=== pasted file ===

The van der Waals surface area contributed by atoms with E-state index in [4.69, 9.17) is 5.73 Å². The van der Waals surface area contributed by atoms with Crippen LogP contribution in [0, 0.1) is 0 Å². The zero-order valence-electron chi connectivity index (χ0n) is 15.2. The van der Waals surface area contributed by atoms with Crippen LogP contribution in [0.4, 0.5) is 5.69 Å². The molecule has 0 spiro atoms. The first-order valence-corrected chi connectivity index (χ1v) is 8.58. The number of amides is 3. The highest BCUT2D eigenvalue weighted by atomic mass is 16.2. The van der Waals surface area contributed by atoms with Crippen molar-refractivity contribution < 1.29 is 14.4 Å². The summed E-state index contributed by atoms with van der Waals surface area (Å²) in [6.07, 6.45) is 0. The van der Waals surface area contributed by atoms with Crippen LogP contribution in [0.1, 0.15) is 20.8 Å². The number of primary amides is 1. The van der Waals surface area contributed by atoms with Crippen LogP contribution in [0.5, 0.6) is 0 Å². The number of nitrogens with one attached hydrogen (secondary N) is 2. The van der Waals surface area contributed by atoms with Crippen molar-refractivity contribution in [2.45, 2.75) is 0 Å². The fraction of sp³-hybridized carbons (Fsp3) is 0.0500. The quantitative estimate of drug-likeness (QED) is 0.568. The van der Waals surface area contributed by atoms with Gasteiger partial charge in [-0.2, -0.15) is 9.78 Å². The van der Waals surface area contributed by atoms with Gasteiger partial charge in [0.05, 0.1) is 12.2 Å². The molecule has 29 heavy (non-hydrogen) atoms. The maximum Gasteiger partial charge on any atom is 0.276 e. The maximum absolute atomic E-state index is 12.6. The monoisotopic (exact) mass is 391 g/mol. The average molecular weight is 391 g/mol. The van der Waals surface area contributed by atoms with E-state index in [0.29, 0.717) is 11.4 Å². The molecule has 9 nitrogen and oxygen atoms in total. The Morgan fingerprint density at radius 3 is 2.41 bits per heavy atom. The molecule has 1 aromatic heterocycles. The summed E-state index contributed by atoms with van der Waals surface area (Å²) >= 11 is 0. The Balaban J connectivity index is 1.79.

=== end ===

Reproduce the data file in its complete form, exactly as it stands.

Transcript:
The van der Waals surface area contributed by atoms with E-state index in [4.69, 9.17) is 5.73 Å². The van der Waals surface area contributed by atoms with Crippen LogP contribution in [0, 0.1) is 0 Å². The zero-order valence-electron chi connectivity index (χ0n) is 15.2. The van der Waals surface area contributed by atoms with Crippen LogP contribution in [0.4, 0.5) is 5.69 Å². The molecule has 0 spiro atoms. The first-order valence-corrected chi connectivity index (χ1v) is 8.58. The number of amides is 3. The highest BCUT2D eigenvalue weighted by atomic mass is 16.2. The van der Waals surface area contributed by atoms with Crippen molar-refractivity contribution < 1.29 is 14.4 Å². The summed E-state index contributed by atoms with van der Waals surface area (Å²) in [6.07, 6.45) is 0. The van der Waals surface area contributed by atoms with Crippen LogP contribution in [0.1, 0.15) is 20.8 Å². The number of primary amides is 1. The van der Waals surface area contributed by atoms with Crippen LogP contribution in [0.5, 0.6) is 0 Å². The number of nitrogens with one attached hydrogen (secondary N) is 2. The van der Waals surface area contributed by atoms with Crippen molar-refractivity contribution in [2.45, 2.75) is 0 Å². The fraction of sp³-hybridized carbons (Fsp3) is 0.0500. The quantitative estimate of drug-likeness (QED) is 0.568. The van der Waals surface area contributed by atoms with Gasteiger partial charge in [-0.2, -0.15) is 9.78 Å². The van der Waals surface area contributed by atoms with Gasteiger partial charge in [0.05, 0.1) is 12.2 Å². The molecule has 29 heavy (non-hydrogen) atoms. The maximum Gasteiger partial charge on any atom is 0.276 e. The maximum absolute atomic E-state index is 12.6. The monoisotopic (exact) mass is 391 g/mol. The average molecular weight is 391 g/mol. The van der Waals surface area contributed by atoms with E-state index in [0.29, 0.717) is 11.4 Å². The molecule has 9 nitrogen and oxygen atoms in total. The Morgan fingerprint density at radius 3 is 2.41 bits per heavy atom. The molecule has 1 aromatic heterocycles. The summed E-state index contributed by atoms with van der Waals surface area (Å²) >= 11 is 0. The Balaban J connectivity index is 1.79.